I was finished by lunch time. Just as everything is in France. In all seriousness though, I think the process is fairly straight forward and for all that is said about French bureaucracy, it seems to be much easier to become permanent here than it is in the U.S. Just ask my maid back in Orange County.

Monday, July 10, 2006

Vive La France!

The night started with a serenade to Les Blues at Hôtel de Ville before we headed off in search of a bar to watch the final World Cup match between France and Italy.

*click photos to enlarge

We settled down at a brasserie on rue des Écoles, just down the street from the Sorbonne. I didn't realize until after we got home and looked at the pictures that establishing the fan zone in front of the "Trattoria Italiana" probably wasn't the best location.

There were highs. Like when Zinédine Zidane ("Zizou") scored the final goal of his career 7 minutes into the game, giving France the lead!

There were lows. Like when Zizou acted like a Zizi and inexplicably head-butted an Italian player, for which he received a red card and was expelled from the game. The final game of his career.

And in the end . . .

They lost. And broke the hearts of French children everywhere. Bastards.

Just kidding. C'est la vie! Our American friend consoled Fred with the saying often used in American sports: "There's always, next year". In this case, it's four years. But Fred got the idea.

Thursday, July 06, 2006

Happy 6th of July (Sorry I'm Late)!

Allez Les Bleus! Allez Les Bleus! Let’s Go Blues! I realized that if I’m exposed to the same sentence over and over again everywhere I go for hours on end, I actually can learn French.

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As many of you know, France has made it to the final round of the World Cup championship. And this Sunday Les Bleus face the Italians in the final match. Fred and I watched France v. Portugal in the semi-final game last night at a bar on Boulevard Saint-Germain. We were joined by a couple who were visiting from San Francisco (friends of friends, who we now consider friends after some serious bonding went down as we walked to the Champs Élysées chugging a bottle of wine that they had purchased the day before on a Burgundy wine tour). I had always wondered what it would be like to travel to Europe as a care-free college student. Last night was probably the closest I’ll ever come to knowing.

At around 2:00 a.m. Fred and I found ourselves on Place de la Concorde, the metro had stopped running and we didn't realize buses were an option until we were nearly home. We would have had better luck hailing a cab on New Year’s Eve in the rain. Thus we started the long walk home and 2 hours later, after a few failed hitch-hiking attempts, we reached our apartment. We did manage to secure a ride for our friends. A 20-something couple kindly offered us a ride, we let the tourists take it as there was only room for two (plus the driver looked a little sketchy and I couldn’t stomach the thought of Bilbo being orphaned).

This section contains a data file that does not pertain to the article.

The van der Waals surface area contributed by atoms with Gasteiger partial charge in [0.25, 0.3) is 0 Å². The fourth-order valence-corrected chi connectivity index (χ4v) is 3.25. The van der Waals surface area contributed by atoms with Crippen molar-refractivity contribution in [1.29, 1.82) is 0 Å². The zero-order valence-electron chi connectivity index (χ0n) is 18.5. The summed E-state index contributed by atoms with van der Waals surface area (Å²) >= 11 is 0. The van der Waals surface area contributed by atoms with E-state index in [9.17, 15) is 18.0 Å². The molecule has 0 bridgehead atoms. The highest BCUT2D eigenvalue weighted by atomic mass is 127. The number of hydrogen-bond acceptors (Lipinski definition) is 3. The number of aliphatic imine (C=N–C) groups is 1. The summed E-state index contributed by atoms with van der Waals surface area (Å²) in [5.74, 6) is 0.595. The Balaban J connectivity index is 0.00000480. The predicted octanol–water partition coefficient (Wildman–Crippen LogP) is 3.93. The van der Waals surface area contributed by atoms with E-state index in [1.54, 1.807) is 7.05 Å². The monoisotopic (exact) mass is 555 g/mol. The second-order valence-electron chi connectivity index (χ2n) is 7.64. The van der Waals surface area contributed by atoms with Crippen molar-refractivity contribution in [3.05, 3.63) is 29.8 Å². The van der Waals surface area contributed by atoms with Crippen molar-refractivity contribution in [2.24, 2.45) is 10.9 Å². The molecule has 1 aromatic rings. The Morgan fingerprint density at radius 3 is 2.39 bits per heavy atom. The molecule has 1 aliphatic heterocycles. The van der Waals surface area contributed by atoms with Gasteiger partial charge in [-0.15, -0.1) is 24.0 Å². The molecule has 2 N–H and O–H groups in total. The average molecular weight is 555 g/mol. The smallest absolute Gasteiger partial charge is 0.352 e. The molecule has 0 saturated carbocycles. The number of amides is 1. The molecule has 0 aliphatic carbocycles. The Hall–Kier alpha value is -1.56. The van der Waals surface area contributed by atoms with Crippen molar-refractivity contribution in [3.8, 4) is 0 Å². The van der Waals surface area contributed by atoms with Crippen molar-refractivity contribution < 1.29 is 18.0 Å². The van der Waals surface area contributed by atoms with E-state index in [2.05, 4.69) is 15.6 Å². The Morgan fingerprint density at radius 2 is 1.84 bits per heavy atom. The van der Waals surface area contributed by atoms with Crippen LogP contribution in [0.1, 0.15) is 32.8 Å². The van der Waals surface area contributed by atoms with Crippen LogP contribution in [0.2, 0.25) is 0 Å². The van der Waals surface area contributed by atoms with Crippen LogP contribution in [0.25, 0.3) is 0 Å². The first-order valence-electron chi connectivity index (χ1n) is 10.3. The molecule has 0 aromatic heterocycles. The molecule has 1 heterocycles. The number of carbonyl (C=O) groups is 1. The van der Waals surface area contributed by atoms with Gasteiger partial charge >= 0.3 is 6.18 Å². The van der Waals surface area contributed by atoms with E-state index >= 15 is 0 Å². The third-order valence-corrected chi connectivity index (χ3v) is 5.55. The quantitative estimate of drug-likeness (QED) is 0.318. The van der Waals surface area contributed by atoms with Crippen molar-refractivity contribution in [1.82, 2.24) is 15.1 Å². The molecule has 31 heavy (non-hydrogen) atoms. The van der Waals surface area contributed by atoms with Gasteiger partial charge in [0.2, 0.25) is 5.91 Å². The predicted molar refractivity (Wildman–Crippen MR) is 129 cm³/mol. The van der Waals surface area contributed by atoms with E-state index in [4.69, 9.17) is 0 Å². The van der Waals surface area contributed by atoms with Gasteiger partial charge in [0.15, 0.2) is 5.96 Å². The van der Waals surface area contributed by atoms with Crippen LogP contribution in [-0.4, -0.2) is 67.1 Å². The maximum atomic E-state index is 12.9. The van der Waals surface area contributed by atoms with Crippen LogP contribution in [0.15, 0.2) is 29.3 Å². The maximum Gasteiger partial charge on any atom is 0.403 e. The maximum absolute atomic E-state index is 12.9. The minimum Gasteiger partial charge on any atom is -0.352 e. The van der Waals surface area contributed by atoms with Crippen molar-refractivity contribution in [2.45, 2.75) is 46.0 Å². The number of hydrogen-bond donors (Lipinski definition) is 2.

I really was having a great time. Soaking it all in. Before me a sea of people engulfing the Arc de Triomphe, next to me cars bursting with jubilant teens waving the French flag, the makings of a stage for the Bastille Day ceremonies partially erected on the Concorde, my euphoric French husband holding my hand. But, there was a part of me that was sad.

Sad because the 4th of July holiday had passed without a barbeque, without my friends or family, without my country (I made some deviled eggs and popcorn for lunch that day – the combination of which made me nauseous). Sad because I realized that if Fred and I decide to have children, they won’t have the same traditions and memories as me. It’s highly unlikely that our kids will smell lighter fluid and think of an old black Weber charcoal grill, play Paul Revere in a school play, or know the Pledge of Allegiance. Sad because in all the festivities of France’s victory, I realized that our kids likely will prefer le football over baseball (that's Fred up there on the far right, by the way). I love warm days, big beers, hot dogs, and the crack of the bat. It’s much more than watching a baseball game, it’s the feeling that comes with it. That little bit of Americana.

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I’ve also thought about the possibility that our kid could have an accent while speaking English (Fred believes this is inevitable). I don’t like the idea of that. I want my kid to speak like me (except for all the "likes" and "you knows" and "ums"), especially if I’m the one doing the heavy-lifting to get the kid here. I guess I could home school the child. We’d start every morning with the Pledge of Allegiance and he or she would be awarded the lead role in all theater productions. Our social studies class would take an annual trip to Washington D.C. I’d even offer French as a language elective (but only to appease Fred, and he'd have to teach it). I feel much better now. It’s late and I'm going to bed. Thanks for listening!

Monday, July 03, 2006

Joke's on me, again!

We watched the France v. Brazil match with a group of Fred's college buddies. Our friends' three year-old has the funniest habit. He loves to clean. His mom swears that she has no idea how or why it started, but it was hilarious and prompted me to offer free babysitting anytime. He was walking around the apartment with his napkin (which ironically was slightly dirty as he'd been wiping his mouth with it while he gnawed on some saucisson) and rubbing the sofa, the carpet, and the chairs, all the while repeating "C'est sale" - It's dirty. I had to laugh, especially since I could tell that the hostess spent a good deal of time cleaning the place before her guests arrived. Just as I had spent a good deal of time shaving my legs just hours before so I could wear a skirt. While the little guy rested from his cleaning spree, he brushed against my leg and exclaimed: "Ça pique" - That's prickly. I told his mom that I had just shaved, something I was proud of as it had been awhile. She tried to convince her son that my legs were "doux" - soft. But he was adamant and repeated it a few more times to make sure the entire party heard. I revoked my babysitting offer.